- Architects: GLUCK+
- Location: Pivers Island, Beaufort, North Carolina, United States
- Project Team: Shannon Bambenek, Brock Benninger, Andy Fawcett, Peter Gluck, Eric Krancevic, Malena Ng, Scott Scales and Stacie Wong
- Area: 14000.0 ft2
- Project Year: 2014
- Photographs: Paul Warchol, GLUCK+
- Civil Engineer: Eco Engineering
- Geotech Engineer: S&ME
- Structural Engineer: Silman
- Mechanical And Environmental Engineer: IBC Engineering Services Inc.
- Lighting: Lux Populi
- Leed Consultant: System WorCx
- Glazing Consultant: Forst Consulting
Text description provided by the architects. The Dr. Orrin H. Pilkey Research Laboratory is a new state-of-the-art, LEED Gold marine science research building for Duke University Marine Laboratory on Pivers Island. The Duke University Marine Laboratory coastal campus is a unique ‘window on the sea’, providing experiential learning that combines the classroom context with fieldwork, theory with practice, and encourages wise, local land management and protection of natural resources due to engagement in the field. For the new research laboratory, every design decision reinforced the concept of providing a window on the sea, both figuratively and literally.
Designed to stringent environmental and sustainable standards, it incorporates design solutions to address hurricane force winds, sea level rise, and storm surge concerns. The building form is a metaphor for sea-level rise (SLR), in which the laboratory containing mission-critical equipment and irreplaceable specimens is elevated well above projected SLR and storm-surge levels. The building structure and envelope use wood-framed construction and concrete masonry foundations in response to dominant local construction techniques. Material transitions are introduced at critical heights as protection from potential water damage.
The building’s solid expression was dual purpose – maximize wall space for equipment and storage while considering hurricane protection. The ground floor is concentrated around social spaces. Coined by then Marine Lab Director, Cindy L Van Dover as the ‘Collisional Commons’, it is where ideas from the entire marine lab community collide informally. Visually and spatially porous, it opens to outdoor porches protected from seasonally shifting winds all times of day. The ‘Collisional Commons’ is surrounded by faculty offices, a PhD bullpen, teaching lab and service spaces in separate boxes. The jagged footprint is better equipped than a flat façade to reduce storm-surge velocity. Surrounding landscape berms create higher ground to minimize scour along the building’s edges, and the need for hard stormwater structures is removed through the promotion of infiltration at scupper discharge locations. Clad in wood and large expanses of glass, it reflects the architecture of the original campus quad built in the 1930s, while opening up dramatic views to the coast.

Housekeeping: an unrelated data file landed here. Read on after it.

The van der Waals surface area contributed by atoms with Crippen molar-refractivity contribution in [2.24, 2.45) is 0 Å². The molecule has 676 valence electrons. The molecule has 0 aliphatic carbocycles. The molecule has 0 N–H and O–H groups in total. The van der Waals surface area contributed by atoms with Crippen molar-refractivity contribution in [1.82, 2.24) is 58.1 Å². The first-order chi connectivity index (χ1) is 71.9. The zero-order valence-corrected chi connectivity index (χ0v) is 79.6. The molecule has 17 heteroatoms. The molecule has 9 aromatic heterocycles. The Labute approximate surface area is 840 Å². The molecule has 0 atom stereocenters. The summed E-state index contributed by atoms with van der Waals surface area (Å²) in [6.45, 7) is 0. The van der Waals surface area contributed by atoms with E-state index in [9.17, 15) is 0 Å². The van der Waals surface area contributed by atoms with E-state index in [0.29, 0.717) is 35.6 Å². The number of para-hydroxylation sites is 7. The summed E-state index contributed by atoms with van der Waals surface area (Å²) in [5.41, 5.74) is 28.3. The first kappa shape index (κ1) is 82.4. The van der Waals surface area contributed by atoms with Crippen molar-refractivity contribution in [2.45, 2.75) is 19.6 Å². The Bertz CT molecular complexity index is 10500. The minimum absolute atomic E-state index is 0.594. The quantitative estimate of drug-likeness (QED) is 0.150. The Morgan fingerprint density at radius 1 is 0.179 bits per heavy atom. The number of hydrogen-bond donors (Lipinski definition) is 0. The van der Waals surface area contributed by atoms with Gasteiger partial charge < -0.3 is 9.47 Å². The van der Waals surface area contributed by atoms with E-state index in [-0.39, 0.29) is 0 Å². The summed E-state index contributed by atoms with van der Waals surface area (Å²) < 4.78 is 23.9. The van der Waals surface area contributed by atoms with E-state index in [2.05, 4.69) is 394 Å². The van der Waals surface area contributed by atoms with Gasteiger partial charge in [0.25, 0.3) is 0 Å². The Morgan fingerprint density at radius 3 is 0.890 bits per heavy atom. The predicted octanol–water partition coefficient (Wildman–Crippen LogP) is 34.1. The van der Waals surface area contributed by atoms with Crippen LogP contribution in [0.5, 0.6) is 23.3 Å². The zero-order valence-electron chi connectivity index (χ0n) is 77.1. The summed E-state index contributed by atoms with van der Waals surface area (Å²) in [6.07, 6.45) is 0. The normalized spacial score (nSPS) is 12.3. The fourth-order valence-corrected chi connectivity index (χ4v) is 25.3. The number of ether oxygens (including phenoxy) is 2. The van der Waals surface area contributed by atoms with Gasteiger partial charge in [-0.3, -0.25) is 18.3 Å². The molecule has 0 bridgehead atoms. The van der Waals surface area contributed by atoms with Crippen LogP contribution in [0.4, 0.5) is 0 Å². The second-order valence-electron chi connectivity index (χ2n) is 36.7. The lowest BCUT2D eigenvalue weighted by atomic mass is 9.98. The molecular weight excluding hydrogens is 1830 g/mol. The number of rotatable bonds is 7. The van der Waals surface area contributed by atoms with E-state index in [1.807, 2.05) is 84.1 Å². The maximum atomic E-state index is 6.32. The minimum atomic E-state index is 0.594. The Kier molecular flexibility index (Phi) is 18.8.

The second floor is a ‘laboratory loft’ that houses equipment-intensive research spaces, and features an elevated deck with views to downtown Beaufort, North Carolina, and the surrounding islands. Research faculty required maximizing real estate for equipment and storage, resulting in the strategic placement of windows at desk height to create unexpected framed ‘windows to the sea’ without sacrificing the program. Protected by a modern panelized system, it conveys the scientific and forward-thinking research taking place within.
Developed on the heels of the 2008 economic crisis, the budget was fixed and modest, which made the Architect-Led Design–Build (ALDB) process critical to addressing budget and program incompatibility. ALDB relies on access to subcontractors during the design period to obtain market feedback, and to allow early redesign without program loss by reshaping the building and making the design better. Through this back-and-forth process, the architecture team realized that the spaces in-between and not the overall building form defined the essence of the design. This was only discovered through the ALDB process. The building visually and conceptually became not only about SLR, but about the collisional and collaborative nature of research. Construction knowledge, largely obtained via direct interaction with local subcontractors, honed the design.